How Glendon taught Juan Luis Garrido to create positive change through storytelling

How Glendon taught Juan Luis Garrido to create positive change through storytelling

Decades from now, Juan Luis Garrido wants to say he did three things: Served as a positive representative for his communities, created opportunities for under-represented communities to share their stories, and assisted in shifting the cultural conversation around community care.

Juan Luis Garrido
Juan Luis Garrido, BA’16 Sociology and Drama Studies

They’re big goals, but he’s spent the past several years picking up the skills to meet them. One place that helped him start was Glendon College, where he earned his BA in Sociology and Drama Studies. While at Glendon, he was actively involved in campus life, holding prominent roles in both the Glendon College Student Union (GCSU) and GLgbt. He also worked as a don for two years in the Glendon residence.

“I chose Glendon because I was attracted to the bilingual education. I fell in love with French in high school and wanted to continue learning it. I also loved the idea of going to campus with a tightknit community, because I wanted the opportunity to build deep relationships, many of which are still part of my life today. I found a love for digital communications and storytelling, especially as tools to create change. I’ve really found my voice, my place in life, and my purpose thanks to changemakers that I’ve had the pleasure of working with, learning from, and meeting.”

One of those changemakers is sociology professor, Joanna Robinson, recipient of the 2015 Principal’s Research Excellence Award. Juan calls her one of his most memorable professors at Glendon. His time in Joanna Robinson’s classes feel even more relevant today given his work with non-profits and organizations dedicated to social change.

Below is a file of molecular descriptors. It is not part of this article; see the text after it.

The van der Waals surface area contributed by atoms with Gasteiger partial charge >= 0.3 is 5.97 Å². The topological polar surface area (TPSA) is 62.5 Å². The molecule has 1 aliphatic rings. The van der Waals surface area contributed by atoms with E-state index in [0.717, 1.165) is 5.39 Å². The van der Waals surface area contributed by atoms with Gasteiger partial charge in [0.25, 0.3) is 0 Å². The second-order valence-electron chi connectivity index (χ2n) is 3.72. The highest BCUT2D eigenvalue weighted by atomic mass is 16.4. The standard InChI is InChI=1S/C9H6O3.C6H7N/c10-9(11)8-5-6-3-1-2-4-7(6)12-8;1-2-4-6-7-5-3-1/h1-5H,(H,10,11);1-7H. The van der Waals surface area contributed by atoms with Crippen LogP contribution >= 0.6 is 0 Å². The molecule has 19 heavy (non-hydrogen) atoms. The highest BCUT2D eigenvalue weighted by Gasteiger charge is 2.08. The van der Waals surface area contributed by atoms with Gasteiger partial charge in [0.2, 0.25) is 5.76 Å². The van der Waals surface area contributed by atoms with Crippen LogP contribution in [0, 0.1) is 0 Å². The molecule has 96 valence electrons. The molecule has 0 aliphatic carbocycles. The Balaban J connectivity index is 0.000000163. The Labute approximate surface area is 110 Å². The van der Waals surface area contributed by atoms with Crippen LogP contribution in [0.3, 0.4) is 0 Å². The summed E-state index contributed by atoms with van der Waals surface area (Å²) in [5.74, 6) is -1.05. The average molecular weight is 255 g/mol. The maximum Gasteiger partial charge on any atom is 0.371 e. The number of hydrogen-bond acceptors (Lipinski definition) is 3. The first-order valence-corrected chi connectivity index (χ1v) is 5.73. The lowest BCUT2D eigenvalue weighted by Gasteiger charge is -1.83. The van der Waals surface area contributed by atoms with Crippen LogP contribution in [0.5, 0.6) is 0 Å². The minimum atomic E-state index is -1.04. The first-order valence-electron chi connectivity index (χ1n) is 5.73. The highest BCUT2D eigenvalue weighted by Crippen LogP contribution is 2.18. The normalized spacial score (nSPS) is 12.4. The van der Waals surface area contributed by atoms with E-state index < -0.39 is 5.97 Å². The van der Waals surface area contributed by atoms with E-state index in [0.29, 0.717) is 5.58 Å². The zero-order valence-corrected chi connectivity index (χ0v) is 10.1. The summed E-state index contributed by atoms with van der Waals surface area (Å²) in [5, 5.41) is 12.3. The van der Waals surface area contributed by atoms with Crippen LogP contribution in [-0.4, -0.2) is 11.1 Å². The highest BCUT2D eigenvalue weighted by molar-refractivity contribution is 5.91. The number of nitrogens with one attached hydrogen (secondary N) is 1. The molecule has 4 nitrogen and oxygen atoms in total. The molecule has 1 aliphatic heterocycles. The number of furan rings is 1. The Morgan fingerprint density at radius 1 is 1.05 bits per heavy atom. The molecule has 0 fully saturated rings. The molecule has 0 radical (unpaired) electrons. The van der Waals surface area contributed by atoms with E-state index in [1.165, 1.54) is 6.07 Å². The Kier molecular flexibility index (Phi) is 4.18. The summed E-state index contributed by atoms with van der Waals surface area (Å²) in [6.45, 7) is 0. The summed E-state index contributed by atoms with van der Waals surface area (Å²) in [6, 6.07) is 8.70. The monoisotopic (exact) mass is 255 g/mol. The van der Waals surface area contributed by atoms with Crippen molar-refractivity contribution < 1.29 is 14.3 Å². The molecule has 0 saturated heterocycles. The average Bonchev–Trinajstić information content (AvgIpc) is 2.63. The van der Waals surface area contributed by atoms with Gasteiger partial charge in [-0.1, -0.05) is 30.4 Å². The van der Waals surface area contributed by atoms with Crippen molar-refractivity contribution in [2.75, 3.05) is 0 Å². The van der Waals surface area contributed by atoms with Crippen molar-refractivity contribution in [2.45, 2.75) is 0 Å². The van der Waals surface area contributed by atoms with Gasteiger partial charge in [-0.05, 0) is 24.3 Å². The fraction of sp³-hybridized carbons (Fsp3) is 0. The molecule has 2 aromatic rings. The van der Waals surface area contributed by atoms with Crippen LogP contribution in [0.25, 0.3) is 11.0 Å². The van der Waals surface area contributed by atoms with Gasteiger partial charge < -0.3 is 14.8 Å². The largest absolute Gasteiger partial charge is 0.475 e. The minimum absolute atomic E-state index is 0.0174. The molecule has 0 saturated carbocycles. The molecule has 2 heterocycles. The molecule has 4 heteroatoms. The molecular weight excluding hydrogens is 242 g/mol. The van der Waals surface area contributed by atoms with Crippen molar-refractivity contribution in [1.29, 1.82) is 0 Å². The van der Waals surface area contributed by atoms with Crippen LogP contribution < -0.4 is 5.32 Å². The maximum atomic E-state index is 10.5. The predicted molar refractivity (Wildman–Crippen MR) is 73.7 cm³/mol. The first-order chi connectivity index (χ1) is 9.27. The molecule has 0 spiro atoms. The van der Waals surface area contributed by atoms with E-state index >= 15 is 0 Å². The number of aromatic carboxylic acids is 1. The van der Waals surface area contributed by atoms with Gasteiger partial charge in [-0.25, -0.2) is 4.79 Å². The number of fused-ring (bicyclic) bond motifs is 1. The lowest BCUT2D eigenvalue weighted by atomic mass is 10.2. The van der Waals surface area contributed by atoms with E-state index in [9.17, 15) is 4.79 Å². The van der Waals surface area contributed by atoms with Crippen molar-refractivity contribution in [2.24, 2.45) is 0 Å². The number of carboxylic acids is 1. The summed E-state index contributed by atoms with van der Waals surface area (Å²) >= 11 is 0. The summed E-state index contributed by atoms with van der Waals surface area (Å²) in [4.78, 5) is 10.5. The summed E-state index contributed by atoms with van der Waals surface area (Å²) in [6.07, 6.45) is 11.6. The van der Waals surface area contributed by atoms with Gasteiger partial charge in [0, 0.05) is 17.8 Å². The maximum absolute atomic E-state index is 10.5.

“In my final year at Glendon, I was lucky to take three courses with her – Qualitative Methods, Urban Sociology, and Social Inequality. It really was the perfect trifecta of courses that helped led me to working with systems and individuals to affect positive change,” Juan reflects. “I really appreciated how Professor Robinson helped us take sociological concepts and apply them to our current lives. She really helped connect what we were learning to the “real world”, especially by allowing us to choose what topics we wanted to explore.”

Merging communications and community development is a persistent theme in his professional journey to date. Outside of work, he serves on the board of directors of LGBT Youthline. Before starting at the Canadian Urban Institute, he also have previously worked as Manager of Brand Marketing and Communications at the Multiple Sclerosis Society of Canada, a personally meaningful role due to his diagnosis with MS during his first year at Glendon.

“I was honestly so scared – I’m a very ambitious person. I was scared that this diagnosis would stop all of my dreams and ambitions in their tracks. Especially since it’s a condition that can be exacerbated by stress. I was a full-time student, a very involved student leader, and juggling multiple jobs at any given time. I was worried I wouldn’t be able to do it all.”

“But I developed a new outlook on life that prioritized my physical, spiritual, and mental health, in order to be the best version of myself to show up for my communities. I continued my pattern of being highly involved, working hard, and performing well academically, while also developing a new relationship to my health and my body.”

Despite the life-changing news, Juan’s ambitious energy persists. In addition to his volunteer work and full-time job, Juan is currently pursuing a Master of Design at OCAD. He hopes to apply what he’s learning about systems change and strategy development to his current work of creating meaningful change through storytelling.

“I want to spend each day doing what I can to make a positive impact on the world.”

Neya Abdi, BA’16 International Studies
Published in December 2020

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